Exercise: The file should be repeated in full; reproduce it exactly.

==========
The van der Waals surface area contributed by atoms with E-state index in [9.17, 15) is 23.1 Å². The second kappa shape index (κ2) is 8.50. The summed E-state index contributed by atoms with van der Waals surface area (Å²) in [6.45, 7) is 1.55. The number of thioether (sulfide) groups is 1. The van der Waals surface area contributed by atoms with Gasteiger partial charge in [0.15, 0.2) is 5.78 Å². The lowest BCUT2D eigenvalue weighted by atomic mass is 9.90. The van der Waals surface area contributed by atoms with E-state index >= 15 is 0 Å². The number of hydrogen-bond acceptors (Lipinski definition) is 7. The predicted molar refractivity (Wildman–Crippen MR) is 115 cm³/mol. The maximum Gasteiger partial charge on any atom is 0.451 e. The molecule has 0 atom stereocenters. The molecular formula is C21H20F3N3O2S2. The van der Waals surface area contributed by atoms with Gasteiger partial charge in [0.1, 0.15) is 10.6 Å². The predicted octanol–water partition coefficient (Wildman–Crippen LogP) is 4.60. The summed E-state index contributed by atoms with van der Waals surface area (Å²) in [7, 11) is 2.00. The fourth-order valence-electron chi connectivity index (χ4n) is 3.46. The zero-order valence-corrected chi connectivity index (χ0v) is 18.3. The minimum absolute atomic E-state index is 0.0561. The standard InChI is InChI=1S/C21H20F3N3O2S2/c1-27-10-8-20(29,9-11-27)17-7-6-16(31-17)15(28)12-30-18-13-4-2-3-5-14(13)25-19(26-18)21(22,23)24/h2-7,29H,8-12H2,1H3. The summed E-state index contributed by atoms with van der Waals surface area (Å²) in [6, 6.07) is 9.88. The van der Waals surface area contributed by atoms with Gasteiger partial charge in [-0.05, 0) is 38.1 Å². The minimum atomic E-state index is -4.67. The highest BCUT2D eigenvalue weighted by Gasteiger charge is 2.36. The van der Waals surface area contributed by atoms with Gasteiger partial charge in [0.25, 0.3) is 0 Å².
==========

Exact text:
The van der Waals surface area contributed by atoms with E-state index in [9.17, 15) is 23.1 Å². The second kappa shape index (κ2) is 8.50. The summed E-state index contributed by atoms with van der Waals surface area (Å²) in [6.45, 7) is 1.55. The number of thioether (sulfide) groups is 1. The van der Waals surface area contributed by atoms with Gasteiger partial charge in [0.15, 0.2) is 5.78 Å². The lowest BCUT2D eigenvalue weighted by atomic mass is 9.90. The van der Waals surface area contributed by atoms with E-state index >= 15 is 0 Å². The number of hydrogen-bond acceptors (Lipinski definition) is 7. The predicted molar refractivity (Wildman–Crippen MR) is 115 cm³/mol. The maximum Gasteiger partial charge on any atom is 0.451 e. The molecule has 0 atom stereocenters. The molecular formula is C21H20F3N3O2S2. The van der Waals surface area contributed by atoms with Gasteiger partial charge in [0.1, 0.15) is 10.6 Å². The predicted octanol–water partition coefficient (Wildman–Crippen LogP) is 4.60. The summed E-state index contributed by atoms with van der Waals surface area (Å²) in [7, 11) is 2.00. The fourth-order valence-electron chi connectivity index (χ4n) is 3.46. The zero-order valence-corrected chi connectivity index (χ0v) is 18.3. The minimum absolute atomic E-state index is 0.0561. The standard InChI is InChI=1S/C21H20F3N3O2S2/c1-27-10-8-20(29,9-11-27)17-7-6-16(31-17)15(28)12-30-18-13-4-2-3-5-14(13)25-19(26-18)21(22,23)24/h2-7,29H,8-12H2,1H3. The summed E-state index contributed by atoms with van der Waals surface area (Å²) in [6, 6.07) is 9.88. The van der Waals surface area contributed by atoms with Gasteiger partial charge in [-0.05, 0) is 38.1 Å². The minimum atomic E-state index is -4.67. The highest BCUT2D eigenvalue weighted by Gasteiger charge is 2.36. The van der Waals surface area contributed by atoms with Gasteiger partial charge in [0.25, 0.3) is 0 Å².